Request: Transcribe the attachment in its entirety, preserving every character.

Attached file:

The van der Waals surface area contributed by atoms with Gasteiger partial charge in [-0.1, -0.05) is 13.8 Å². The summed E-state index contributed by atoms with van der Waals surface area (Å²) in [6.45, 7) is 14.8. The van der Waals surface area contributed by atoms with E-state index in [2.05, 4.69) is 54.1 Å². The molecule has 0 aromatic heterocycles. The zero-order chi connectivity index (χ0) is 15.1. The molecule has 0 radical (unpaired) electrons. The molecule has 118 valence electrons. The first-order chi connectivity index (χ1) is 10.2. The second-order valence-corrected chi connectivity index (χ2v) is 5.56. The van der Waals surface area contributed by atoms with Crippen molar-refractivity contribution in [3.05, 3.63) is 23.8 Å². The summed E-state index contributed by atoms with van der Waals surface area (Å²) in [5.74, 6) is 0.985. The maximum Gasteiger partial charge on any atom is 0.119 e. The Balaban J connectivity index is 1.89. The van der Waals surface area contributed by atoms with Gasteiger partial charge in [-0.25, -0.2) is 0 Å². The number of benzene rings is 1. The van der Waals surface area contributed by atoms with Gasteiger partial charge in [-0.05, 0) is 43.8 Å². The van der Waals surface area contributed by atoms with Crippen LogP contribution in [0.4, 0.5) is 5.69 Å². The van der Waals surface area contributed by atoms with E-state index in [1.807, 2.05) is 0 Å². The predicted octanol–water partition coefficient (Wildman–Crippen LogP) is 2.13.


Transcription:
The van der Waals surface area contributed by atoms with Gasteiger partial charge in [-0.1, -0.05) is 13.8 Å². The summed E-state index contributed by atoms with van der Waals surface area (Å²) in [6.45, 7) is 14.8. The van der Waals surface area contributed by atoms with E-state index in [2.05, 4.69) is 54.1 Å². The molecule has 0 aromatic heterocycles. The zero-order chi connectivity index (χ0) is 15.1. The molecule has 0 radical (unpaired) electrons. The molecule has 118 valence electrons. The first-order chi connectivity index (χ1) is 10.2. The second-order valence-corrected chi connectivity index (χ2v) is 5.56. The van der Waals surface area contributed by atoms with Crippen molar-refractivity contribution in [3.05, 3.63) is 23.8 Å². The summed E-state index contributed by atoms with van der Waals surface area (Å²) in [5.74, 6) is 0.985. The maximum Gasteiger partial charge on any atom is 0.119 e. The Balaban J connectivity index is 1.89. The van der Waals surface area contributed by atoms with Gasteiger partial charge in [-0.25, -0.2) is 0 Å². The number of benzene rings is 1. The van der Waals surface area contributed by atoms with Gasteiger partial charge in [-0.05, 0) is 43.8 Å². The van der Waals surface area contributed by atoms with Crippen LogP contribution in [0.4, 0.5) is 5.69 Å². The van der Waals surface area contributed by atoms with E-state index in [1.807, 2.05) is 0 Å². The predicted octanol–water partition coefficient (Wildman–Crippen LogP) is 2.13.